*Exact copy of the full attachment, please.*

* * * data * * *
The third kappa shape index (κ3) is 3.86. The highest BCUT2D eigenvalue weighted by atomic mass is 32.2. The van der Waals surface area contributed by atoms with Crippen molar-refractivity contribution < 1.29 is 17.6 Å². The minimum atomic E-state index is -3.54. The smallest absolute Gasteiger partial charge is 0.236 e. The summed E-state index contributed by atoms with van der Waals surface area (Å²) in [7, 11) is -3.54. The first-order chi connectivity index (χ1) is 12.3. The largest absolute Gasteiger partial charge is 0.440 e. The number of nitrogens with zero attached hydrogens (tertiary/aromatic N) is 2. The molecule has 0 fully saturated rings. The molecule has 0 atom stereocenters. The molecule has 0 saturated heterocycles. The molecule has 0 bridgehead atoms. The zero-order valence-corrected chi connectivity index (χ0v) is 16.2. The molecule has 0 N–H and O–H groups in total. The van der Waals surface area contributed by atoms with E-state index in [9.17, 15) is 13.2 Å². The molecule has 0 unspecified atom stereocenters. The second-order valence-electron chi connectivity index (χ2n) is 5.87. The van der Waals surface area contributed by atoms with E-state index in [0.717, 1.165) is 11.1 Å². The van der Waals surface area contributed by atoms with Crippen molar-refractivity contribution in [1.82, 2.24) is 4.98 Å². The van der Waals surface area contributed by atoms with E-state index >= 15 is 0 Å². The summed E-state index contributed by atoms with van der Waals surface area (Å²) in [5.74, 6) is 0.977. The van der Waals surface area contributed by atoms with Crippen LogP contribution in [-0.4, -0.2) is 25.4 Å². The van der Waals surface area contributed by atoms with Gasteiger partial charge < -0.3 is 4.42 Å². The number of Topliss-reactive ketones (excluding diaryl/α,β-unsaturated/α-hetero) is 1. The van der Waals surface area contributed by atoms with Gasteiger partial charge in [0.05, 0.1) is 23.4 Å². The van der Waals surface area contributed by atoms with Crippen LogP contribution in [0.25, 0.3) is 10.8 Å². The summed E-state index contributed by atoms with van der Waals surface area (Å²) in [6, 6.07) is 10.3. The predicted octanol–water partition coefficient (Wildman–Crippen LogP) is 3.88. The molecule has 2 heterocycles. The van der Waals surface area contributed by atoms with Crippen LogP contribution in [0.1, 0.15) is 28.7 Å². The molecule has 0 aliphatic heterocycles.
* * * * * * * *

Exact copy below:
The third kappa shape index (κ3) is 3.86. The highest BCUT2D eigenvalue weighted by atomic mass is 32.2. The van der Waals surface area contributed by atoms with Crippen molar-refractivity contribution < 1.29 is 17.6 Å². The minimum atomic E-state index is -3.54. The smallest absolute Gasteiger partial charge is 0.236 e. The summed E-state index contributed by atoms with van der Waals surface area (Å²) in [7, 11) is -3.54. The first-order chi connectivity index (χ1) is 12.3. The largest absolute Gasteiger partial charge is 0.440 e. The number of nitrogens with zero attached hydrogens (tertiary/aromatic N) is 2. The molecule has 0 fully saturated rings. The molecule has 0 atom stereocenters. The molecule has 0 saturated heterocycles. The molecule has 0 bridgehead atoms. The zero-order valence-corrected chi connectivity index (χ0v) is 16.2. The molecule has 0 N–H and O–H groups in total. The van der Waals surface area contributed by atoms with E-state index in [9.17, 15) is 13.2 Å². The molecule has 0 unspecified atom stereocenters. The second-order valence-electron chi connectivity index (χ2n) is 5.87. The van der Waals surface area contributed by atoms with E-state index in [0.717, 1.165) is 11.1 Å². The van der Waals surface area contributed by atoms with Crippen molar-refractivity contribution in [1.82, 2.24) is 4.98 Å². The van der Waals surface area contributed by atoms with E-state index >= 15 is 0 Å². The summed E-state index contributed by atoms with van der Waals surface area (Å²) in [5.74, 6) is 0.977. The van der Waals surface area contributed by atoms with Crippen LogP contribution in [-0.4, -0.2) is 25.4 Å². The van der Waals surface area contributed by atoms with Gasteiger partial charge < -0.3 is 4.42 Å². The number of Topliss-reactive ketones (excluding diaryl/α,β-unsaturated/α-hetero) is 1. The van der Waals surface area contributed by atoms with Gasteiger partial charge in [0.05, 0.1) is 23.4 Å². The van der Waals surface area contributed by atoms with Crippen LogP contribution in [0.25, 0.3) is 10.8 Å². The summed E-state index contributed by atoms with van der Waals surface area (Å²) in [6, 6.07) is 10.3. The predicted octanol–water partition coefficient (Wildman–Crippen LogP) is 3.88. The molecule has 2 heterocycles. The van der Waals surface area contributed by atoms with Crippen LogP contribution in [0.1, 0.15) is 28.7 Å². The molecule has 0 aliphatic heterocycles.